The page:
CAMP FOSTER, Okinawa — Japanese officials continue to protest an incident last Sunday in which military police refused to hand over two shoplifting suspects to Okinawa police.

Japan’s Ministry of Foreign Affairs has asked the U.S. Embassy in Tokyo to look into the case.

Store clerks collared the teenage Marine dependents in the shopping area near Camps Lester and Foster when they suspected the two stole clothing. Marine MPs arrived on the scene first, but Okinawa police say the MPs should have turned the boys over to local police custody when asked.

Instead, the military police handcuffed the boys and refused to hand them over, police said. The boys, ages 16 and 17, were made available at the Okinawa police station for questioning in the following days.

Under the U.S.-Japan Status of Forces Agreement, military police may detain people connected to the U.S. military off base if they are the first to arrive on the scene. However, they are supposed to contact Japanese authorities and hand over the suspects for questioning if Japanese police request it, an Okinawa representative to Japan’s House of Representatives said Wednesday.

The Marine Corps contends that the Okinawa police who arrived at the scene arranged with the MPs to “contact the suspects at a later time,” according to a Marine public affairs statement. However, Okinawa police contend they asked for custody of the teens at the scene and were refused.

The prefectural police department filed a protest and requested the Marines provide a written explanation concerning the MPs’ actions. As of Thursday afternoon, they had not received a response, a police spokesman said.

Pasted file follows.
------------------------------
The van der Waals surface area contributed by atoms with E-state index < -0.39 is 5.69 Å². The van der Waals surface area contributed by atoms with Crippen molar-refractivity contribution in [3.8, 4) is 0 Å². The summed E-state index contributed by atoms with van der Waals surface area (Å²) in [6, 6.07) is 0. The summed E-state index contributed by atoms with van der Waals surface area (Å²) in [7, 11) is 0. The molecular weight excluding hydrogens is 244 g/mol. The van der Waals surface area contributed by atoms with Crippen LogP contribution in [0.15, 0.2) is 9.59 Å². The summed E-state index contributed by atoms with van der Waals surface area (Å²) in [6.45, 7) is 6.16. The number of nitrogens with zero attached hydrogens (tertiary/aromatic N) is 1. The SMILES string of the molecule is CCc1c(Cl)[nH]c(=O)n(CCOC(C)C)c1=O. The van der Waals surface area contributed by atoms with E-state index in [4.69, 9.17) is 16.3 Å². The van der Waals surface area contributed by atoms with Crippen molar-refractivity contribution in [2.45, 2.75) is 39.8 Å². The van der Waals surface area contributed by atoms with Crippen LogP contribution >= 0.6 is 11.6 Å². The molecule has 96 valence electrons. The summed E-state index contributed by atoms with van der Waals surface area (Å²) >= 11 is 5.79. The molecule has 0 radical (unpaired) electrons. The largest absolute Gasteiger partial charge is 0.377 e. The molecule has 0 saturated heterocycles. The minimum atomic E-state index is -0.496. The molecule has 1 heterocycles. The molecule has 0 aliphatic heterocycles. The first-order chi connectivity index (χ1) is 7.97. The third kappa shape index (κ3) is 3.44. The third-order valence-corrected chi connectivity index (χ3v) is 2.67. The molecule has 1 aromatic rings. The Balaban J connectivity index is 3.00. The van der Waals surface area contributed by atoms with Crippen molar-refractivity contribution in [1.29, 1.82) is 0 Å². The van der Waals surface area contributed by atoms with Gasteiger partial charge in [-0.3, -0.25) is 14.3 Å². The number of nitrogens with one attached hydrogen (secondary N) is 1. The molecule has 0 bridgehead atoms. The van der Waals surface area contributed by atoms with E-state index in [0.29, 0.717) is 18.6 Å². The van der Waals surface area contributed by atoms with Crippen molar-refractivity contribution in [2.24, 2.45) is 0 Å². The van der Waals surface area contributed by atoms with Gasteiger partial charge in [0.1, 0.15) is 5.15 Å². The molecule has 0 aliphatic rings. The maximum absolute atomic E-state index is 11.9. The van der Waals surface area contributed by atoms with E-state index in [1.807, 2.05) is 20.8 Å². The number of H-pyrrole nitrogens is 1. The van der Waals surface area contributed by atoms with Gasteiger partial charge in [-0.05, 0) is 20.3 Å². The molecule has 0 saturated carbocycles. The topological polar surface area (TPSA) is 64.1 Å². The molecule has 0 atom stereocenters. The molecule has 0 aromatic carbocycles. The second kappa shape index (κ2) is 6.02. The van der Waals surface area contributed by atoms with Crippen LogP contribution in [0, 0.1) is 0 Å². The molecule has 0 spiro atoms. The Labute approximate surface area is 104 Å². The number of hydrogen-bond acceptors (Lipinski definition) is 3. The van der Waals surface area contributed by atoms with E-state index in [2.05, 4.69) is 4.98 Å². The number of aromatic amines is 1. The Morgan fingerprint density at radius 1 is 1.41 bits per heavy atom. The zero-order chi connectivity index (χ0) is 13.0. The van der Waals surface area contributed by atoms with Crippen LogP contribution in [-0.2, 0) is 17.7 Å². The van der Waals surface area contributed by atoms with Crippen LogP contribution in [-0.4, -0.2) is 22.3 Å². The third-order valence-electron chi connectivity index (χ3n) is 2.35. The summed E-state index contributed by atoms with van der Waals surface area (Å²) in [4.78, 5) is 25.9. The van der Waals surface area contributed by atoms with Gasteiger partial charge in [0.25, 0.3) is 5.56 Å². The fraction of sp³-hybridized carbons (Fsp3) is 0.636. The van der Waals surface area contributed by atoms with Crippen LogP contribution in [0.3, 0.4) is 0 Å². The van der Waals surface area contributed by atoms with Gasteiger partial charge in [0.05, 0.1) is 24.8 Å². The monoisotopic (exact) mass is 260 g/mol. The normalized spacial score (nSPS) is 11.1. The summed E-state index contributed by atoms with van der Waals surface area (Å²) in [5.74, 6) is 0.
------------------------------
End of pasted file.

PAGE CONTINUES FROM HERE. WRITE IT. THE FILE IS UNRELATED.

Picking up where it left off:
Marine spokesman Mike Ard said the Corps would have no comment Thursday for Stars and Stripes regarding the matter.

Masahiko Komura, the minister of Foreign Affairs, said the incident was “a matter of grave concern.”

During a meeting Wednesday of the House of Representatives Committee on Foreign Affairs, Komura said he would refrain from further comment until he receives a response from the U.S. Embassy.

“It was an infringement of Japanese police power,” said Kantoku Teruya, an Okinawa representative and member of the opposition Social Democratic Party.

He referred to a SOFA memorandum that states military police can detain SOFA-status individuals who are suspected of crimes outside the bases, but they must then be taken to a Japanese police facility for questioning.

“Japan must take a firm stance, for the sovereignty of Japan,” Teruya said.

Chatan Mayor Masaharu Noguni filed a complaint Tuesday with Ministry of Foreign Affairs in Tokyo, where he was delivering a petition from Okinawa citizens asking the government to insist on requiring the U.S. military to take tougher steps to “reduce incidents and accidents of SOFA personnel on Okinawa.”

“Such actions as what took place Sunday will mislead people here under SOFA, making them believe that they are protected under the SOFA no matter what they do,” he said.

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